The Collected Leonard J. Arrington Mormon History Lectures

The Collected Leonard J. Arrington Mormon History Lectures

The Collected Leonard J. Arrington Mormon History Lectures

The Collected Leonard J. Arrington Mormon History Lectures

Synopsis

The first ten lectures in Leonard J. Arrington Mormon History Lecture Series are here collected in one volume. The series, established by one of the twentieth-century West's most distinguished historians, Leonard Arrington, has become a leading forum for prominent historians to address topics related to Mormon history. The first lecturer was Arrington himself. He was followed by Richard Lyman Bushman, Richard E. Bennett, Howard R. Lamar, Claudia L. Bushman, Kenneth W. Godfrey, Jan Shipps, Donald Worster, Laurel Thatcher Ulrich, and F. Ross Peterson. Utah State University hosts the Leonard J. Arrington Mormon History Lecture Series. The University Libraries' Special Collections and Archives houses the Arrington collection. The state's land grant university began collecting records very early, and in the 1960s became a major depository for Utah and Mormon records. Leonard and his wife Grace joined the USU faculty and family in 1946, and the Arringtons and their colleagues worked to collect original diaries, journals, letters, and photographs.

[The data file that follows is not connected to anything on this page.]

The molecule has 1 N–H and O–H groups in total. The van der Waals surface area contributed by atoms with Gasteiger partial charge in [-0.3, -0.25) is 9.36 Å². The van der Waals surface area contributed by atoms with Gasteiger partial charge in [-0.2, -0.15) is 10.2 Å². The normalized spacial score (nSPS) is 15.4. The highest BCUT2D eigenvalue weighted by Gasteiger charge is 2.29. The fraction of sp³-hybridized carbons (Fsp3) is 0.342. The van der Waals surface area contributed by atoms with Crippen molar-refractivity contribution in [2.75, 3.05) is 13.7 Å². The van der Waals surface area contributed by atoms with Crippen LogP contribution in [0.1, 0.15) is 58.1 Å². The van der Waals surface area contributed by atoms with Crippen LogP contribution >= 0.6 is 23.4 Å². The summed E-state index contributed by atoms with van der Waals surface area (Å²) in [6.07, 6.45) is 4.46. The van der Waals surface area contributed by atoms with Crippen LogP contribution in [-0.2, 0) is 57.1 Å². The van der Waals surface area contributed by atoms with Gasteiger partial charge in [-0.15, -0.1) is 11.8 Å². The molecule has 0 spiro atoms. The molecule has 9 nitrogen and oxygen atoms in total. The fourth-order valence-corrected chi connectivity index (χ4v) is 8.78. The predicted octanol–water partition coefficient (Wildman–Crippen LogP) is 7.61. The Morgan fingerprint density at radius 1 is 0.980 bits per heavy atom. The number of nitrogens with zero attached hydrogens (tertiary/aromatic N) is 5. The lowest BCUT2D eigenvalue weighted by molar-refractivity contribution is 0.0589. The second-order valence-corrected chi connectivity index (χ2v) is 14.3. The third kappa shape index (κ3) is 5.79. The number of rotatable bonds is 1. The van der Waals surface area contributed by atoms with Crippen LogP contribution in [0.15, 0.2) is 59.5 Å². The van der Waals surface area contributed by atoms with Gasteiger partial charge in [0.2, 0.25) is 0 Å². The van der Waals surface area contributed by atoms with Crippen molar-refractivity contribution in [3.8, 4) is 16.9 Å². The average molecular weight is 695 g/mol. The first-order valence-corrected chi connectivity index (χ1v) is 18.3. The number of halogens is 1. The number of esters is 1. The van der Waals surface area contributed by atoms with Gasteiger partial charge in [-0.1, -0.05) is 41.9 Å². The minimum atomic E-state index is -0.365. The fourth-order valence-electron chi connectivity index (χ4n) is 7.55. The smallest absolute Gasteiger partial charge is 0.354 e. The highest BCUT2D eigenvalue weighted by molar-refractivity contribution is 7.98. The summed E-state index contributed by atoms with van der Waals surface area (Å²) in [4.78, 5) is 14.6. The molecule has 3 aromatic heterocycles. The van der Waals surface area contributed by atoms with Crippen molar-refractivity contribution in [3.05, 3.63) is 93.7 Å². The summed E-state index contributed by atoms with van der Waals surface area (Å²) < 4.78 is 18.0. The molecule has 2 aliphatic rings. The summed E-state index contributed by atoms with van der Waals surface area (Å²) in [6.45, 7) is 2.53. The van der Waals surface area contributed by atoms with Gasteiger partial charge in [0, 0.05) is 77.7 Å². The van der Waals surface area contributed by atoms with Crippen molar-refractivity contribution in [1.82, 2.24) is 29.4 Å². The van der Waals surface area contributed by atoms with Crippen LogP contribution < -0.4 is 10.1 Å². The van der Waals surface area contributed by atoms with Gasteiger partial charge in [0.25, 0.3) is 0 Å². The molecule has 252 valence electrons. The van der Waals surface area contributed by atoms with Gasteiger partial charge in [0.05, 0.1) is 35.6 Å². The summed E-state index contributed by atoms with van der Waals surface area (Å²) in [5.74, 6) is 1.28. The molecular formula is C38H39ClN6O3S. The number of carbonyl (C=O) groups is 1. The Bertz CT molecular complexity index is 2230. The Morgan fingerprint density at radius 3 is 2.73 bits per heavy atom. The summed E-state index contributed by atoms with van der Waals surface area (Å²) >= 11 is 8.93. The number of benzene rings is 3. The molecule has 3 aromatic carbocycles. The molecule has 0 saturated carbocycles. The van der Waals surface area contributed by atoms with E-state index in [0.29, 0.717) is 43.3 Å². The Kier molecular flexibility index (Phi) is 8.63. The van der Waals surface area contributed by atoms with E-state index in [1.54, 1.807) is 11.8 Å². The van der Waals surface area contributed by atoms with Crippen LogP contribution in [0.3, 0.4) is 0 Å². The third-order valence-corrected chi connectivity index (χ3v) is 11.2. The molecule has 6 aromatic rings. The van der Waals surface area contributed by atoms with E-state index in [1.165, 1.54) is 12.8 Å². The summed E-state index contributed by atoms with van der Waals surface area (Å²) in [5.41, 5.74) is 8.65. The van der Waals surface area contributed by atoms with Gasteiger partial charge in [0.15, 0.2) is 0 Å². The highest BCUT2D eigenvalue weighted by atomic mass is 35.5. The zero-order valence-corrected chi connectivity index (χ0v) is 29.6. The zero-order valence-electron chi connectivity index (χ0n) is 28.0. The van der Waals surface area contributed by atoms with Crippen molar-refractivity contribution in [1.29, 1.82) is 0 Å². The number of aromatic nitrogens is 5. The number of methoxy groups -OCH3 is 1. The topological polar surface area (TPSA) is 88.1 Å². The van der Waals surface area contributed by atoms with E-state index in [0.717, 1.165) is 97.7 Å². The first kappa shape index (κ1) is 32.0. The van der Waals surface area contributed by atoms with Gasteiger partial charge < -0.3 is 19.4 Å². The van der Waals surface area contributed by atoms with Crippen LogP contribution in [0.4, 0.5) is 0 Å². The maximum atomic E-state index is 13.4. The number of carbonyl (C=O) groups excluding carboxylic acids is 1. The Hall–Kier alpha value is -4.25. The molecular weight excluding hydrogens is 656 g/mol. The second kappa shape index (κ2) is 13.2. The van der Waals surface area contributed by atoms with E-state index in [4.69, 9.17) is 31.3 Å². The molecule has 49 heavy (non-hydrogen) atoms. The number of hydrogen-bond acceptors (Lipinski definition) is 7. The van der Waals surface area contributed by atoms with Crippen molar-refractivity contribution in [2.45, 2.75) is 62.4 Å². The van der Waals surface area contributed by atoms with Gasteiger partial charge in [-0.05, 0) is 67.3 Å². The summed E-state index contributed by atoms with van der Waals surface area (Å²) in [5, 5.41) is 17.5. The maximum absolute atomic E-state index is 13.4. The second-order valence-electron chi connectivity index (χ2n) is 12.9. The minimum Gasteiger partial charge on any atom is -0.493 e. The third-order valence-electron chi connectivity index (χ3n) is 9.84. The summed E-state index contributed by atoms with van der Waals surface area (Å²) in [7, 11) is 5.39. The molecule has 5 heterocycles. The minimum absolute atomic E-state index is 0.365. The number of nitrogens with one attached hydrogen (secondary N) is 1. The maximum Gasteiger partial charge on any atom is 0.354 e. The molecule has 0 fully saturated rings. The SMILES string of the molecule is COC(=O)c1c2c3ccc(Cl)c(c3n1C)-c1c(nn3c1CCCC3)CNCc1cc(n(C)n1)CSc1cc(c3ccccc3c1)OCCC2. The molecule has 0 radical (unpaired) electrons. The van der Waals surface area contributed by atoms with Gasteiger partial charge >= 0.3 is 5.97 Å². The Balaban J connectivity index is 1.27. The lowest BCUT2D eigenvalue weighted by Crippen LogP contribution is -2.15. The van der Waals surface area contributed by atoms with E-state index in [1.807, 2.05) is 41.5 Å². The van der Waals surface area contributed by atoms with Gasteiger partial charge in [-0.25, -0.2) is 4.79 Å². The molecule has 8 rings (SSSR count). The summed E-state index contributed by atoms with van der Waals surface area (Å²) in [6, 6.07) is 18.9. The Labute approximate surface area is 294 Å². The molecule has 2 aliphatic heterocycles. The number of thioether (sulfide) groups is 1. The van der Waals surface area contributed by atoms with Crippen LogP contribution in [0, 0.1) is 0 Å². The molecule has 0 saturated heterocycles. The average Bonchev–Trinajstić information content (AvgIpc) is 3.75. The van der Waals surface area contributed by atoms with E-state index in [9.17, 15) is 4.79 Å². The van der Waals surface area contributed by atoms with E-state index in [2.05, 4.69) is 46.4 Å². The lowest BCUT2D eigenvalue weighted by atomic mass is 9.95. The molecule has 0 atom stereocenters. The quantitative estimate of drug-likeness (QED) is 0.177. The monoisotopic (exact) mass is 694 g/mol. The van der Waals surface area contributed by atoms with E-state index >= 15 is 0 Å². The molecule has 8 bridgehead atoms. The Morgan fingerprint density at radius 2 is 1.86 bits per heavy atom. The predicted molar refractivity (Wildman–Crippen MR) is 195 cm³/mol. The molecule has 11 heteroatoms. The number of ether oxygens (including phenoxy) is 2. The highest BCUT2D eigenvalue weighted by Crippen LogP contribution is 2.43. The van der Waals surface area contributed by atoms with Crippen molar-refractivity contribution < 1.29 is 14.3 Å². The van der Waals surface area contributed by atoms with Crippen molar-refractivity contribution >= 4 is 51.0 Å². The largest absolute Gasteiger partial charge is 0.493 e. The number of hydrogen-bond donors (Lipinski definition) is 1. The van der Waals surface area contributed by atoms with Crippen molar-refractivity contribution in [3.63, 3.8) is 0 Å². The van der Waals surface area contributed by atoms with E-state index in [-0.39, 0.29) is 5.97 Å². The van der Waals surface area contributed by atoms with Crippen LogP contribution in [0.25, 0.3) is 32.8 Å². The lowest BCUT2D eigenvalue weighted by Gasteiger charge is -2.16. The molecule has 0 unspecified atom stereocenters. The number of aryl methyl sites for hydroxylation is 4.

Excerpt

The establishment of a lecture series honoring a library’s special collection and a donor to that collection is unique. Special Collections and Archives, Utah State University Libraries, houses the personal and historical collection of Leonard J. Arrington, a renowned scholar of the American West. As part of Arrington’s gift to the university, he requested that the university’s historical collection become the focus for an annual lecture on an aspect of Mormon history. Utah State agreed to the request and in 1995 inaugurated the annual Leonard J. Arrington Mormon History Lecture Series.

Utah State’s Special Collections and Archives is ideally suited as the host for the lecture series. the state’s land grant institution began collecting agricultural and economic records very early, but in the 1960s became a major depository for Mormonobilia. Utah is unique in that one religion dominated the historical evolution of the state. Leonard Arrington, accompanied by his wife Grace Fort, joined the usu faculty in 1946 and along with S. George Ellsworth, Joel Ricks, and Milton C. Abrams focused on gathering original Mormon diaries, journals, and letters for the library. Professional archivists were hired and the concept of “special collections” was born at Utah State University.

In many ways, Leonard Arrington profited from this vision. Trained as an economist at the University of Carolina, Arrington became an economic historian of international repute. Each month, Arrington and Ellsworth met with Eugene Campbell and Wendell Rich and presented their ideas on specific historical topics. Arrington, a native of Twin Falls, Idaho, published Great Basin Kingdom: An Economic History of the Latter-day Saints in 1958. Utilizing the available collections and always seeking additional material, Arrington and his associates made Utah State University their base as they embarked on numerous publishing and editorial ventures.

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